You can now enjoy the original manuscripts from Mary Shelley's Frankenstein without heading out to a library exhibition. The newly launched Shelley-Goodwin Archive has digitized all of the known manuscripts from the literary classic, and compiled them into seven different notebooks that you can read for free on the web. Frankenstein was originally composed between 1816 and 1817, as Shelley was stuck indoors during the infamous "Year Without a Summer," when the weather was infamously cold and miserable. It started out life as a short story but soon became something much larger, and these manuscripts and their plentiful notes provide interesting insights into her writing process during that strange and difficult time.
"You won't see that in the printed edition of Frankenstein."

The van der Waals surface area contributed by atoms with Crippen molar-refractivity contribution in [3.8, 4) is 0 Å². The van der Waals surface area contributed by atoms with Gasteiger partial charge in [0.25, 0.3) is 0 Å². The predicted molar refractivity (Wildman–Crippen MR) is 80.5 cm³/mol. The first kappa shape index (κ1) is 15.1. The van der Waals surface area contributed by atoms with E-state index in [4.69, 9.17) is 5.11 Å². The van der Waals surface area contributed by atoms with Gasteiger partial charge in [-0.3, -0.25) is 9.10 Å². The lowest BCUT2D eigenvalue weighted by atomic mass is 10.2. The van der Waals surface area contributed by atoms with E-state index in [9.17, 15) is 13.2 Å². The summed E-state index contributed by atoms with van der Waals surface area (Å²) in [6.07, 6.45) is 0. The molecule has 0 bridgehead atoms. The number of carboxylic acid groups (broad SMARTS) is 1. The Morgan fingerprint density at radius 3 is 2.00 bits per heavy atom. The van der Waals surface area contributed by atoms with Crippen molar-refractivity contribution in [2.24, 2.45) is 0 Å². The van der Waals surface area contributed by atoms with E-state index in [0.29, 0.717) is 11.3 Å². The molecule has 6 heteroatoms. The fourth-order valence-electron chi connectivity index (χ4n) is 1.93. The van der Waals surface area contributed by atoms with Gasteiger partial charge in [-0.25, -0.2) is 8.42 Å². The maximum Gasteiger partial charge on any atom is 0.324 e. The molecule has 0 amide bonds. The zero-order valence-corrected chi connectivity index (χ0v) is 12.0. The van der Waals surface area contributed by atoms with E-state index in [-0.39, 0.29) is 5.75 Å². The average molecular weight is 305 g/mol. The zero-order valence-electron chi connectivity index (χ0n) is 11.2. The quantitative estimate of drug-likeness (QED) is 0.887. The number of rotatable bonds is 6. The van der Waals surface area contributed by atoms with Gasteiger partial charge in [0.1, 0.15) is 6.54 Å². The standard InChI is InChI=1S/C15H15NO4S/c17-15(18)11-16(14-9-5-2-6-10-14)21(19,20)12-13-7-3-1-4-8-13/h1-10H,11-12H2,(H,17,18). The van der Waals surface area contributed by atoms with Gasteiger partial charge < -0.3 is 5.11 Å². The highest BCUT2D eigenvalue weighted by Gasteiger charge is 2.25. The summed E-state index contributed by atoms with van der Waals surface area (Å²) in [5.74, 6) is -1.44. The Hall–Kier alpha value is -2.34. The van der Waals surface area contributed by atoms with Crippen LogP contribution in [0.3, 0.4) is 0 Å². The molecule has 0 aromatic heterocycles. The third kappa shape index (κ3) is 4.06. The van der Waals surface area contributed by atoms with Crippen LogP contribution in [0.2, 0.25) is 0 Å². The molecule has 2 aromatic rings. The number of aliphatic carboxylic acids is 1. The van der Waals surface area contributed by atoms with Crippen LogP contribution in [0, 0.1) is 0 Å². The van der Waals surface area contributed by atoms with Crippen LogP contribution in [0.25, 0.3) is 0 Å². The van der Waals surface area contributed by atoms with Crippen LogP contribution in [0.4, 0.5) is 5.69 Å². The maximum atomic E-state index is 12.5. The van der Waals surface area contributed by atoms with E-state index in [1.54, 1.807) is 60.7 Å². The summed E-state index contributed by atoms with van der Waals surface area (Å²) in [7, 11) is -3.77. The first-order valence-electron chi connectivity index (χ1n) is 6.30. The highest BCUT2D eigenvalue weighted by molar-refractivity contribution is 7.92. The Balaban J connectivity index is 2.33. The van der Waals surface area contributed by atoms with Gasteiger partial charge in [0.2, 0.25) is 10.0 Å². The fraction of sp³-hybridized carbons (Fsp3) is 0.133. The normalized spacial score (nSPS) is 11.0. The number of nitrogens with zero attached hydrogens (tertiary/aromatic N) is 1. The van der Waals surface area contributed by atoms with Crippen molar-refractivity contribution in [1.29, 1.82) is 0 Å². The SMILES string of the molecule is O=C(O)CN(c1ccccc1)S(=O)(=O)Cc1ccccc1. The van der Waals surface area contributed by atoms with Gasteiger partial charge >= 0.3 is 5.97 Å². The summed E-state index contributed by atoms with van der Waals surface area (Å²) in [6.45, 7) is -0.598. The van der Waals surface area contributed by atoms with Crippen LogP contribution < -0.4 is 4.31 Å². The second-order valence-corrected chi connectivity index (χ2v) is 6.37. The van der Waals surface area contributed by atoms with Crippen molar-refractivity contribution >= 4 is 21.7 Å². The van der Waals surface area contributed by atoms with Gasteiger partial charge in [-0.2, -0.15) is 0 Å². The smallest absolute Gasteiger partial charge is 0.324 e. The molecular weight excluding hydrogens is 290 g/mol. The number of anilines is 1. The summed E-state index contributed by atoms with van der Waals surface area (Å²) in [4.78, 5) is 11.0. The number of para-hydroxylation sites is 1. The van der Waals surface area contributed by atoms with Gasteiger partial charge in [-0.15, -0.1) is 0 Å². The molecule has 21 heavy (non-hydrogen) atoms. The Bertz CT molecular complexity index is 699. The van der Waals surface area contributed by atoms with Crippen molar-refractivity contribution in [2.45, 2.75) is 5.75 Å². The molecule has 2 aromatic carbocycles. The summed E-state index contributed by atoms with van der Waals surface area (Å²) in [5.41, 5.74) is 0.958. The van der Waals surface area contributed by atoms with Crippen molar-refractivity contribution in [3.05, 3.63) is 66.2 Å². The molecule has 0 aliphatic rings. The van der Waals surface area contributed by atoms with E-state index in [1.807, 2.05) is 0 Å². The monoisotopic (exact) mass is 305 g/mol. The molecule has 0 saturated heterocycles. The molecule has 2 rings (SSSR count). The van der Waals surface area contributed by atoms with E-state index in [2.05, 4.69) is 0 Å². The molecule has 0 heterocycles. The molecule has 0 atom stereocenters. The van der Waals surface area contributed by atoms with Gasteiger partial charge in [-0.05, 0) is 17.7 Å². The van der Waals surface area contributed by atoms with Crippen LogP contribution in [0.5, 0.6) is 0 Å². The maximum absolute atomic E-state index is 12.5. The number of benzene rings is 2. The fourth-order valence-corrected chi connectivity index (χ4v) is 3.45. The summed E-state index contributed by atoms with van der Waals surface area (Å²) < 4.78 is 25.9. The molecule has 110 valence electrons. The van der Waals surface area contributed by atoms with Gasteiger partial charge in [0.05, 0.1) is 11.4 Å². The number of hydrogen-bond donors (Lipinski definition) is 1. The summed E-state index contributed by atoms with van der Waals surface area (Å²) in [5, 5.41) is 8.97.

While we've seen some digital versions of these manuscripts in the past, the Archive goes a step further by transcribing the nearly indecipherable text to make it readable — even better, the transcription distinguishes between the copy written by Mary and the notes left by her husband Percy. You can click a button to read only the notes from one or the other, and at certain points the two even address each other using nicknames. "You won't see that in the printed edition of Frankenstein," project director Neil Fraistat told the New York Times. You can check out the manuscripts in their entirety at the source link below.